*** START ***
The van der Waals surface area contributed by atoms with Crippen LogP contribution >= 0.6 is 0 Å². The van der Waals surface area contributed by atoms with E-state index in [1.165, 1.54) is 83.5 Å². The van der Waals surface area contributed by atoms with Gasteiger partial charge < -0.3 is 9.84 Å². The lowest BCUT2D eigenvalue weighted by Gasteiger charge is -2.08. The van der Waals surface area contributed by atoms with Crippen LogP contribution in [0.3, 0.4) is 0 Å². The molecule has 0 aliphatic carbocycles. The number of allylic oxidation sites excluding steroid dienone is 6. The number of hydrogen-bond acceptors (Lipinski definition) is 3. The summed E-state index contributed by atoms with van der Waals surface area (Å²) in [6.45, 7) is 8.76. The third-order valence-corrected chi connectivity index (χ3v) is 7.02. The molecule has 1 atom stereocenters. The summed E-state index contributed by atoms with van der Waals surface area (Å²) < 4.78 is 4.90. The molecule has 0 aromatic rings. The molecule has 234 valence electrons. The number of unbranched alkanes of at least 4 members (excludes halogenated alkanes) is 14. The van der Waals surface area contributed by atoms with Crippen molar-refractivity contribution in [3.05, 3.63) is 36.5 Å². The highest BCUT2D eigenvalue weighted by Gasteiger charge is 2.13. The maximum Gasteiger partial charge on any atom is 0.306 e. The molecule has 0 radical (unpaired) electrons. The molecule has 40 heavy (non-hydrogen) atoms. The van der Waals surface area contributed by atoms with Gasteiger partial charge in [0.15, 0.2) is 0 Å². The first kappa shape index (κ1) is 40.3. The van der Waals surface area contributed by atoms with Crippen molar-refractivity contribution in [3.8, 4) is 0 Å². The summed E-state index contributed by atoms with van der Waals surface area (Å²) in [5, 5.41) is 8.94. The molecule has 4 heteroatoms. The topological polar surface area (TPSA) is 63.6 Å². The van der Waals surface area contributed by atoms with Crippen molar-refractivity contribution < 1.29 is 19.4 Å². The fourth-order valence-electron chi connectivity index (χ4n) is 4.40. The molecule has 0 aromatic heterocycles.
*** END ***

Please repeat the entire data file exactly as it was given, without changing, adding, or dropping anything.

The van der Waals surface area contributed by atoms with Crippen LogP contribution >= 0.6 is 0 Å². The van der Waals surface area contributed by atoms with E-state index in [1.165, 1.54) is 83.5 Å². The van der Waals surface area contributed by atoms with Gasteiger partial charge < -0.3 is 9.84 Å². The lowest BCUT2D eigenvalue weighted by Gasteiger charge is -2.08. The van der Waals surface area contributed by atoms with Crippen LogP contribution in [0.3, 0.4) is 0 Å². The molecule has 0 aliphatic carbocycles. The number of allylic oxidation sites excluding steroid dienone is 6. The number of hydrogen-bond acceptors (Lipinski definition) is 3. The summed E-state index contributed by atoms with van der Waals surface area (Å²) in [6.45, 7) is 8.76. The third-order valence-corrected chi connectivity index (χ3v) is 7.02. The molecule has 1 atom stereocenters. The summed E-state index contributed by atoms with van der Waals surface area (Å²) < 4.78 is 4.90. The molecule has 0 aromatic rings. The molecule has 234 valence electrons. The number of unbranched alkanes of at least 4 members (excludes halogenated alkanes) is 14. The van der Waals surface area contributed by atoms with Crippen molar-refractivity contribution in [3.05, 3.63) is 36.5 Å². The highest BCUT2D eigenvalue weighted by Gasteiger charge is 2.13. The maximum Gasteiger partial charge on any atom is 0.306 e. The molecule has 0 radical (unpaired) electrons. The molecule has 40 heavy (non-hydrogen) atoms. The van der Waals surface area contributed by atoms with Gasteiger partial charge in [0.15, 0.2) is 0 Å². The first kappa shape index (κ1) is 40.3. The van der Waals surface area contributed by atoms with Crippen molar-refractivity contribution in [3.8, 4) is 0 Å². The summed E-state index contributed by atoms with van der Waals surface area (Å²) in [5, 5.41) is 8.94. The molecule has 4 heteroatoms. The topological polar surface area (TPSA) is 63.6 Å². The van der Waals surface area contributed by atoms with Crippen molar-refractivity contribution < 1.29 is 19.4 Å². The fourth-order valence-electron chi connectivity index (χ4n) is 4.40. The molecule has 0 aromatic heterocycles.